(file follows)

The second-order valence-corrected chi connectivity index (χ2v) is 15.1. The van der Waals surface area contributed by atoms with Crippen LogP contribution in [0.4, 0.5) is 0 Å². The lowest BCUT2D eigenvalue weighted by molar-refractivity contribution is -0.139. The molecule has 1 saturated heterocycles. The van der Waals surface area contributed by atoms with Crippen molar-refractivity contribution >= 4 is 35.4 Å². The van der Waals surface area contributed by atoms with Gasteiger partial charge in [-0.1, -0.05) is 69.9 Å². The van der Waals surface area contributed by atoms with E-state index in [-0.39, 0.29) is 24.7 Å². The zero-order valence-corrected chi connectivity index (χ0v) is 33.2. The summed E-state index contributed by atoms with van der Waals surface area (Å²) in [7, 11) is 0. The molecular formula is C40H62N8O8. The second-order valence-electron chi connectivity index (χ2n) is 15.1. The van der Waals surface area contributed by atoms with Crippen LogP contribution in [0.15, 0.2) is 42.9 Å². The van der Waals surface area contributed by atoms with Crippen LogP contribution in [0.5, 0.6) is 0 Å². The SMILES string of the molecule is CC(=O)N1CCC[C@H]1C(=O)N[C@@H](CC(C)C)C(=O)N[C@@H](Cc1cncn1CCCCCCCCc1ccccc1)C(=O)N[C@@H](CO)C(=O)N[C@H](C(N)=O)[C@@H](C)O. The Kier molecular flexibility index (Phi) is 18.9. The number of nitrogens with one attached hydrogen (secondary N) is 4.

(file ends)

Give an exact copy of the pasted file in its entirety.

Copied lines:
The second-order valence-corrected chi connectivity index (χ2v) is 15.1. The van der Waals surface area contributed by atoms with Crippen LogP contribution in [0.4, 0.5) is 0 Å². The lowest BCUT2D eigenvalue weighted by molar-refractivity contribution is -0.139. The molecule has 1 saturated heterocycles. The van der Waals surface area contributed by atoms with Crippen molar-refractivity contribution >= 4 is 35.4 Å². The van der Waals surface area contributed by atoms with Gasteiger partial charge in [-0.1, -0.05) is 69.9 Å². The van der Waals surface area contributed by atoms with E-state index in [-0.39, 0.29) is 24.7 Å². The zero-order valence-corrected chi connectivity index (χ0v) is 33.2. The summed E-state index contributed by atoms with van der Waals surface area (Å²) in [7, 11) is 0. The molecular formula is C40H62N8O8. The second-order valence-electron chi connectivity index (χ2n) is 15.1. The van der Waals surface area contributed by atoms with Crippen LogP contribution in [0.15, 0.2) is 42.9 Å². The van der Waals surface area contributed by atoms with Crippen LogP contribution in [0.5, 0.6) is 0 Å². The SMILES string of the molecule is CC(=O)N1CCC[C@H]1C(=O)N[C@@H](CC(C)C)C(=O)N[C@@H](Cc1cncn1CCCCCCCCc1ccccc1)C(=O)N[C@@H](CO)C(=O)N[C@H](C(N)=O)[C@@H](C)O. The Kier molecular flexibility index (Phi) is 18.9. The number of nitrogens with one attached hydrogen (secondary N) is 4.